Patients with high cholesterol stemming from a rare genetic disorder struggle to keep their cholesterol levels under control despite taking lipid-busting drugs such as statins and PCSK9 inhibitors. But a new drug from Regeneron may change that—the company unveiled new data Wednesday showing its latest cholesterol med cut “bad” cholesterol levels in half in this group of patients.
The phase 3 study tested the drug, evinacumab, in patients aged 12 to 75 with homozygous familial hypercholesterolemia (HoFH), which is marked by high levels of LDL, or “bad,” cholesterol. People with HoFH are often diagnosed in childhood or adolescence and develop heart disease at a very young age—typically before they turn 20.
The patients started the study with an average cholesterol level of 255 mg/dl—more than twice the Centers for Disease Control and Prevention’s recommended level of 100 mg/dl, Regeneron said in a statement. Their cholesterol remained high even though they were undergoing lipid-lowering treatments. Nearly all of them—98%—were on statins, while 82% were taking PCSK9 inhibitors—Amgen’s Repatha and Regeneron’s own Praluent—and 75% were on ezetimibe, a cholesterol-busting drug often prescribed with statins. More than one-third of the patients had the most severe form of HoFH, which often does not respond to other treatments.
Patients taking evinacumab alongside their usual lipid-lowering meds saw their “bad” cholesterol levels dive 49% from baseline compared to the placebo group: patients taking their regular drugs alone. In the evinacumab group, 47% of patients achieved the target LDL cholesterol level of less than 100 mg/dl, compared to just 23% in the placebo group.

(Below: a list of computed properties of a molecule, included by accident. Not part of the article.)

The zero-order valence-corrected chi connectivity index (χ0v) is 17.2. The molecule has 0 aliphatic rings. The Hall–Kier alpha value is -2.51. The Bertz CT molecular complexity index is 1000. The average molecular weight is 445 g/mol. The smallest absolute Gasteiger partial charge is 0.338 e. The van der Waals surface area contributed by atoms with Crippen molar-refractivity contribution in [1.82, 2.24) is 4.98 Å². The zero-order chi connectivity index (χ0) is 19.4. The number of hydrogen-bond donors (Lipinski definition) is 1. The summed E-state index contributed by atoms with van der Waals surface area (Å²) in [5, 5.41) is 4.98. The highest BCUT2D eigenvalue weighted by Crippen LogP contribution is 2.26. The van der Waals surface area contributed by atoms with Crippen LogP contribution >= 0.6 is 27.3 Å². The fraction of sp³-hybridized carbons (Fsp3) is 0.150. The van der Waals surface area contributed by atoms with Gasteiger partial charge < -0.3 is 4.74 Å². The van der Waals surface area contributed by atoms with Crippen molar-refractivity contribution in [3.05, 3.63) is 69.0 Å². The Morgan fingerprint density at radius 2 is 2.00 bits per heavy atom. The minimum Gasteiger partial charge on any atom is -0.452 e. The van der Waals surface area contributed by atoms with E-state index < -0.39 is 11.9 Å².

"Currently HoFH patients face limited choices in reducing their LDL cholesterol, including therapies that are time-consuming like LDL apheresis, or that may have side effect concerns. Despite recent therapeutic advances, there is still a significant unmet need to lower the LDL cholesterol of many patients with HoFH. On average, evinacumab reduced patients' LDL cholesterol in half and was generally well-tolerated in the trial," said Regeneron Chief Scientific Officer George Yancopoulos, M.D., Ph.D., in the statement. "These results raise the potential that evinacumab may have value for other patients with severe, refractory hypercholesterolemia, where we have a trial ongoing."
Though evinacumab has the same R&D roots as Regeneron’s Sanofi-partnered Praluent, it works a little differently. While Praluent blocks PCSK9, evinacumab targets elevated triglycerides in the blood in addition to other lipids, such as LDL cholesterol. Specifically, it binds to angiopoietin-like protein 3 (ANGPTL3), which inhibits lipoprotein lipase (LPL), an enzyme that breaks down triglycerides and other lipids. Targeting triglycerides can tamp down inflammation of the pancreas as well as lower the risk of heart diseases such as atherosclerosis.
If approved, evinacumab could find a place right next to Praluent in Regeneron’s cardiovascular stable. Its ability to tackle both LDL cholesterol and triglycerides could boost its uptake—though, like PCSK9 inhibitors, it will have to compete with medicines that are already very cheap.
That said, the drug could find its niche in patients with HoFH for whom current treatments are inadequate. Evinacumab "could be combined with current oral medications for those patients with extraordinarily high triglycerides who often can't achieve safe levels with our usual medications," said Richard Dunbar, M.D., the lead investigator of a phase 1 study of evinacumab that read out in 2016.
The only question is, how high will Regeneron have to price the drug to recoup its R&D costs?